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- May 23, 1998

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They Might Be Giants
A Concert Review

April 4, 1997

The Metro

Chicago, IL

A Review by
The Dude on the Right
This guy I know was talking to me one day when suddenly the topic of different bands came up. Seems he is a huge fan of They Might Be Giants (TMBG) and wanted me to know how cool they were, that they were playing in Chicago, and I should go cover them. Me, I'm like "I recognize the name but can't recall any of their songs." He rattles off some song titles, I look at him rather strangely, and then say "Alright, I'll try to cover them, they better be good."

Well, I make my way to The Metro in Chicago for the second of their two-night, sold-out stand where I'm struck by the crowd. First off, it's mostly dudes. Bummer. Then I'm noticing that all in all it's pretty diverse - I mean it ranged from young clean-cut teens to punkers, from yuppies to grandma and grandpa. Interesting. Then the show begins.

This turned out to be one of the "Tape Machine Shows," sort of a let's turn back the clock and play some oldies first, take a short break, and then bring on the band. Starting off, on stage, were John Flansburgh and John Linnell, known simply as John and John. John plays guitar and handles vocals while John takes care of an accordion (gotta love a band with an accordion), sax, keys, and he sings too. I'm thinking "not much of a percussion section," but then I realized exactly why they call it a "Tape Machine Show." Suddenly, accompanying John and John, came this really talented tape/drum machine, that, well, seems to have lost its hearing because it was way, and I mean way, loud. And so the show continued.

I have to be honest, other than the "Birdhouse in Your Soul" song and "Istanbul (Not Constantinople)," my knowledge of TMBG songs is slim to none. I guess that with the cult following the band has, and none of my friends ever being in that cult, I never was exposed to the weird genius that seems to be John and John. But up there they were, John and John, who seem to be able to mix a little stand-up comedy, witty commentary, and interesting instruments (John played, for no better way to put it, a big stick for one of the songs) into a show that had the crowd going wild at the ding of a xylophone. My problem, and I think I was the only one there with this problem, was that I wasn't familiar with the songs. So, I'm trying to listen while the crowd is singing along, and that damn drum machine dude is just drowning out what sounded like some of the most fun and interesting lyrics I've heard in a long time. It sounded kinda folksy, kinda rappish, kinda rock, kinda polka, but that's the best I could understand while the crowd was bouncing up and down, screaming as if they were in hell, and just plain old having a good time. And so the end of the first set came to a close.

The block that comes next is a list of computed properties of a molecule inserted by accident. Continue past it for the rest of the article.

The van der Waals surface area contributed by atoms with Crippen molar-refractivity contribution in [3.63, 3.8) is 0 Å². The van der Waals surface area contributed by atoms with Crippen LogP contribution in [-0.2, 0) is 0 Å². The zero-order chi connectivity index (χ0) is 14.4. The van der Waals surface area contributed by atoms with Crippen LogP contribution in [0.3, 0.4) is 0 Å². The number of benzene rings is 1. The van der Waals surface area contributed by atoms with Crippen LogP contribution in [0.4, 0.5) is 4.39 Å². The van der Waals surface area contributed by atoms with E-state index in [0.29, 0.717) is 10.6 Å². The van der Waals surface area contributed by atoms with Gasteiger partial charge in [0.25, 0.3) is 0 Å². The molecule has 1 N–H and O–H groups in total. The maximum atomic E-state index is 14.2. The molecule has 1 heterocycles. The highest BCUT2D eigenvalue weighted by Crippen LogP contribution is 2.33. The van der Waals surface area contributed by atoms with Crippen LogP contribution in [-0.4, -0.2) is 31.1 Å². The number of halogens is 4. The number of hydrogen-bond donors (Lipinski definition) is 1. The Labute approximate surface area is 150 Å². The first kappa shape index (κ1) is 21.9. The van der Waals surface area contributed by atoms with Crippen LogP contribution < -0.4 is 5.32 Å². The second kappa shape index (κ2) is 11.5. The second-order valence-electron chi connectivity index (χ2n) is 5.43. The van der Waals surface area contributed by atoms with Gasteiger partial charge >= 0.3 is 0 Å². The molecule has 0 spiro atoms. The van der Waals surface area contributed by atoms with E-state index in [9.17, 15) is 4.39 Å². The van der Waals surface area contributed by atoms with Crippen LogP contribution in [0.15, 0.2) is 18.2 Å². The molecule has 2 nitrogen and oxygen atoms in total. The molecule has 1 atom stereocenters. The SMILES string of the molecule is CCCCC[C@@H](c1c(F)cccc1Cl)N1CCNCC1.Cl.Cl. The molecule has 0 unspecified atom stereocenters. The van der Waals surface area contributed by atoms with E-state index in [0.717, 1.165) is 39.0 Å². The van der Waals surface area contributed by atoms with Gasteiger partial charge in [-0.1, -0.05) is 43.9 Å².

After an acceptable 20 minute break John and John returned with some friends, a full blown band, and the bass still cranked up. So, again, while the rest of the crowd is singing along, I'm in the same predicament as before - the bass was drowning out the lyrics. Oh well, it still seemed to be only a problem for me because the crowd was having a blast, even grandma and grandpa were dancing up a storm, and when the confetti tube blasted during "James K. Polk" the place was up for grabs. Well, so I thought, that was all until I got to experience two of the tallest "singers" I have ever seen while the crowd went nuts. I guess calling them "singers" is a stretch, but I always get confused on what to call ventriloquist dummies. I mean they sort of have a personality, but they aren't really people, so I guess I'll stick with "singers" in the quotes. Approaching the height of the ceiling in The Metro, these "singers" overshadowed the crowd, and I now started to realize why TMBG had this cult following. See, TMBG don't get a lot of radio play, at least not here in The Windy City, kinda like a lot of pretty cool bands, but they do put on a fun show, and fun shows go by word of mouth. Those fans buy the CD's, those fans know the words, and those fans just add to the fun of a group like They Might Be Giants.

As the night was coming to a close I was really pretty impressed at the great band John and John had, how dedicated their fans are, and I always like a band that can show its fans a good time. There didn't seem to be many disappointed people there, well, all except me, but that's my own fault for not knowing a lot of their songs, and a lot of those same fans were glad to hear the older songs, with John and John playing them as the duo they started as. Any band that has an accordion and will play a polka automatically have a thumb up on other bands, but toss that in with a fun time and a disco ball and the other thumb rises to attention too. So, it's TWO "THEY'VE GOT AN ACCORDION" THUMBS UP for the They Might Be Giants boys. Next time around I should know a few more of their songs so the deaf drum machine dude won't bother me so much, but I just wish I could have picked up on some of the lyrics John and John have become famous for. Oh well.

That's it for this one, I'm The Dude on the Right!! L8R!!

 

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